It seems to me we too often forget that the EU is a zone of persevering immobility as much as mobility. The new states accepted to the Union added more people to the pool of those whose movement cannot be restricted internally. Effectively, it means that wealthier states such as UK or Germany will have to accept yet another influx of people, and even trying to convince the potential migrants that in their Promised Land rains a lot, food is expensive, and it simply sucks may not help. As long as they’re paid three or more times more than back home, people will come. And here comes the part about immobility – these extra numbers of unrestrainable incomers from the new EU states have to be balanced out by further restrictions on migration from outside countries. For many of those who seek a better life (often for very serious reasons) it means choosing between all the risk involved in illegal human trafficking, including possible death, and life in poverty and misery in their own country. The results of such dilemmas are frequently reported in the media; as in the story about two immigrant ships sunk at the shores of the island of freedom – Italian Lampedusa. Now, if the restrictions imposed by European countries push those people towards risking all they have just to get here, I think we need to ask ourselves a question – who are those people? Are they a threat to a free and independent Europe? Are they the reason behind the economic downturn? A cause that will only worsen the dramatic situation of millions of Europeans?

It appears that, just as the ships at the shore of Lampedusa, Europe is sinking as well. Slowly and quietly, that’s true, and still with a good chances of being rescued. The engine is still on, and the stokers constantly throw buckets of water overboard. Nonetheless, sinking we are. The reasons for that are complex and many, and most probably far beyond my understanding. However, one of the often given reasons for such a state of things is the immigrant. Whether legally and not, they come to our land, take our jobs, our social benefits, and sooner or later they will ruin our country. The foreign, the unknown, the other is often blamed for all the evil, no matter how illogical and irrelevant that may be. That has happened for centuries – the Moor, the Jew, the barely legal immigrant from outside of EU, who, often speaking no English or having little or no qualification, takes jobs from decent and hardworking citizens.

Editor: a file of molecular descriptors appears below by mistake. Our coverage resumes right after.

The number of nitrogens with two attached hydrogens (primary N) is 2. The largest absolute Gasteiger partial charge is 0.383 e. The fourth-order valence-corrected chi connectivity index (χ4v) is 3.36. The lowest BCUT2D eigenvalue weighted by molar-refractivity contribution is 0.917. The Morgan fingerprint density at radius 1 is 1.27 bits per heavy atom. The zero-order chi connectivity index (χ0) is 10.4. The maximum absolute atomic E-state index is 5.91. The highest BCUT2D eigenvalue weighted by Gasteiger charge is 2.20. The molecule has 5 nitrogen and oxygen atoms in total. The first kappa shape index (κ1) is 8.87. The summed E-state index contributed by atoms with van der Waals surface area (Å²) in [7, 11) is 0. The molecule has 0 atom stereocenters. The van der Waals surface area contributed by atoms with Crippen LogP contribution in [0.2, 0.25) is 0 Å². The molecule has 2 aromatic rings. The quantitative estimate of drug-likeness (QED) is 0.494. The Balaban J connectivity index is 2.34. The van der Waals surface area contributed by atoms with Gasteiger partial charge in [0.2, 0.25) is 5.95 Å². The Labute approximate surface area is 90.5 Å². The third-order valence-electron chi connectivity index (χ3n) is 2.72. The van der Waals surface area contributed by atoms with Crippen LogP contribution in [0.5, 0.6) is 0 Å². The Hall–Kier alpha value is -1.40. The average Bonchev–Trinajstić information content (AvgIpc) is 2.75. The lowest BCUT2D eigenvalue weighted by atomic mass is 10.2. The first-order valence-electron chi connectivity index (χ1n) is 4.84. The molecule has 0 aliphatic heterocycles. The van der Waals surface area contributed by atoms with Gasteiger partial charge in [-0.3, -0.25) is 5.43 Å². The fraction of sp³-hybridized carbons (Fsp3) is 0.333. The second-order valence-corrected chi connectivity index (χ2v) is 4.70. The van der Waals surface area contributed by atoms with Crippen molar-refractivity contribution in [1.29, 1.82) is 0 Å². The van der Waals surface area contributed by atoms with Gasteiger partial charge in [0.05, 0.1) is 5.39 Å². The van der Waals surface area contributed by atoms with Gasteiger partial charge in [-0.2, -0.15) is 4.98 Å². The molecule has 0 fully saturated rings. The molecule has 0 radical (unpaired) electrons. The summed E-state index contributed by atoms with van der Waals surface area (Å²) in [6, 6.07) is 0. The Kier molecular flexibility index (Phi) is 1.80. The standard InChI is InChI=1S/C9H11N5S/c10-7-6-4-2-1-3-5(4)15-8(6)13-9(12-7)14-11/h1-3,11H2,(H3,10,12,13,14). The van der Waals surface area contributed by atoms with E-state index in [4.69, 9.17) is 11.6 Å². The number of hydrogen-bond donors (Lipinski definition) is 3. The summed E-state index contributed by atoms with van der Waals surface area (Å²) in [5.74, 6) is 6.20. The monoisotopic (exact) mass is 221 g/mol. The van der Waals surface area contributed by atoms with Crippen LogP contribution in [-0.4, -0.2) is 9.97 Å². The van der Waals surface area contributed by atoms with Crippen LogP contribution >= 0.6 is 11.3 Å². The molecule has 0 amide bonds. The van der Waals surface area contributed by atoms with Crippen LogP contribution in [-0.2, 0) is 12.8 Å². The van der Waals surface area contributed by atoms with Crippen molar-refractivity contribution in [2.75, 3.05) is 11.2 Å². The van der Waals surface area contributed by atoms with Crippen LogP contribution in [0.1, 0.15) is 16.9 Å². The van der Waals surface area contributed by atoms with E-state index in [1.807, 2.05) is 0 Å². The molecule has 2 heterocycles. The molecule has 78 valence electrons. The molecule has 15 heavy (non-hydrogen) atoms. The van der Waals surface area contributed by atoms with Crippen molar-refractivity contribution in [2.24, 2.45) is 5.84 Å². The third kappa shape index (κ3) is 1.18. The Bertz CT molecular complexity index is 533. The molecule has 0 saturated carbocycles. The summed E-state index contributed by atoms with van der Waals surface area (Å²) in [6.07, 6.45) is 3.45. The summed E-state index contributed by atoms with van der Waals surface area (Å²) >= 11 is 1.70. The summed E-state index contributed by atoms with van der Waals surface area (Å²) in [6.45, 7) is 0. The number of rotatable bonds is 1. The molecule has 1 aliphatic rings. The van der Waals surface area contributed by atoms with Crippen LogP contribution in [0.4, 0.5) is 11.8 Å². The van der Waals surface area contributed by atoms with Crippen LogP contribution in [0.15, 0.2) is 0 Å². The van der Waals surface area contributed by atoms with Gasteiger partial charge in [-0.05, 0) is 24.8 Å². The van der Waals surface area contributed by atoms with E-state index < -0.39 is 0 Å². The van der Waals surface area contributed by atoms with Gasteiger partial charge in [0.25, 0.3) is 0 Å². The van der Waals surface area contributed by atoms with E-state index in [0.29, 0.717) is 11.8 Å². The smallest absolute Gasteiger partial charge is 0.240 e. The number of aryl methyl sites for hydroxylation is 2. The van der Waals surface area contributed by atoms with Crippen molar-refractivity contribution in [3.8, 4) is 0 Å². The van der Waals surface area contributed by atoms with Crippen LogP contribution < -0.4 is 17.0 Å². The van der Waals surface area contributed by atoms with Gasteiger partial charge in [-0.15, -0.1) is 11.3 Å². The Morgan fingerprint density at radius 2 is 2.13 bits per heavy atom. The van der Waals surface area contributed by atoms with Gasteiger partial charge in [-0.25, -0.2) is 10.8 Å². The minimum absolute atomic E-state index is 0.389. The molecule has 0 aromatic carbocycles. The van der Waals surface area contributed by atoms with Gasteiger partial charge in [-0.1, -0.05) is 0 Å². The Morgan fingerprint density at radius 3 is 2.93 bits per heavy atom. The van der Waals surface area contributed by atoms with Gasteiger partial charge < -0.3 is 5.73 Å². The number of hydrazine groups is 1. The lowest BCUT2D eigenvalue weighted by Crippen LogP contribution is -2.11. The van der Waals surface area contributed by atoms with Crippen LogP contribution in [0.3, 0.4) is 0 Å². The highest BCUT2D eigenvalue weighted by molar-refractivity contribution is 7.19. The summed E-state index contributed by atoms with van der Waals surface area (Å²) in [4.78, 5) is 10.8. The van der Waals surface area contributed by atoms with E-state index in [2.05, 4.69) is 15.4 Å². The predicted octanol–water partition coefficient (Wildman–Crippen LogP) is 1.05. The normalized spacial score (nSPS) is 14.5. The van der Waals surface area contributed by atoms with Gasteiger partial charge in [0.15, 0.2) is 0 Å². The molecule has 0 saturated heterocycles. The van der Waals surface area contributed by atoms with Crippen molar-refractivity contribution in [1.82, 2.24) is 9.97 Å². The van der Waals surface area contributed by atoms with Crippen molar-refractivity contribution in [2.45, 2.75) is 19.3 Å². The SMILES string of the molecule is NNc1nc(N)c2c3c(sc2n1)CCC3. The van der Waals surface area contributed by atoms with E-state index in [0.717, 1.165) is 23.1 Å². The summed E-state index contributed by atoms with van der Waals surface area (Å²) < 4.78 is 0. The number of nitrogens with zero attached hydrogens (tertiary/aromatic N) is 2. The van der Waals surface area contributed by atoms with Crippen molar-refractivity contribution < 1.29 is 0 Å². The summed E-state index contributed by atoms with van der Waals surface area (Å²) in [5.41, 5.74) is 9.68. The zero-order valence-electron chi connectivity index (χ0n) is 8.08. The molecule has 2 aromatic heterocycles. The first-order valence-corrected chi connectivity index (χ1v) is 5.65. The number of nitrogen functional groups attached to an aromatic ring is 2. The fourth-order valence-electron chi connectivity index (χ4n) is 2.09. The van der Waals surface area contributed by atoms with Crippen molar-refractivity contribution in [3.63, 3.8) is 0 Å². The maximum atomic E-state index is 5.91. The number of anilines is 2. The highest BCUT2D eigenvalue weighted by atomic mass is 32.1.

The feeling I get while following recent migration debate is that western countries should protect their legacy, the prosperity achieved through centuries of hard work and steady development. Britain is presented as an entity whose wellbeing is independent of historical and geographical factors, and its status is solely an outcome of the labour of its citizens. One should not forget that current global political situation is (still) very much an outcome of the colonial relations which Europe had with pretty much all the rest of the world in the past. The gap between European and African, South American, or Asian countries is not a result of some sort of mismanagement of resources in case of the postcolonial countries. It is rather an outcome of centuries of exploitation, which depleted natural resources of many countries, at the same time often destructing their social and political structures (for a more detailed account of the links between the colonialism and present difficulties faced by South American countries I strongly recommend reading Galeano’s Open Veins of Latin America. Prosperity of many countries was, to a large extent, fuelled by said exploitation, and being sorry about it won’t change much in the matter.

Now, should the borders be open everywhere and for everyone then? Obviously, something like that cannot be done overnight, and I don’t think that opening borders just like that would be a great idea. However, I believe that the events on the shores of Lampedusa should trigger a more aware and open debate about the problem of migration and the distribution of wealth across the world. The debate which, hopefully, would lead to some sort of solution that would allow more people on board of our figuratively speaking sinking ship without the need to hitch rides on the ships that sink quite literally. How would that solution look like? That I do not know. I am an anthropologist, and unexperienced one at that, so I don’t have answers. I just have questions.

(In)Dependence Day – what if Scotland says yes.

‘Scotland’s Future’ – SNP’s blueprint for independence was only published few days ago and the media are already filled with different interpretations, summaries and comments on. Most of the experts’ opinions I read so far seem to agree that the document is very speculative – e.g there’s no certainty that the EU will instantly allow Scotland to join its rank, not to mention agreeing to let Scotland continue to benefit from UK’s rebate. Likewise, it’s possible that the EU will insist that the independent Scotland accepts the Euro or that UK (in the person of George Osborne) won’t agree to sustain monetary union. However, as analyses of these issues have already been made, I wanted to take a different view on Scottish plans. One of the most important and recurring arguments for the independence is that Scottish nation will finally be able to speak for itself, will be officially and directly represented internationally, and will benefit from policies tailored to its needs and problems.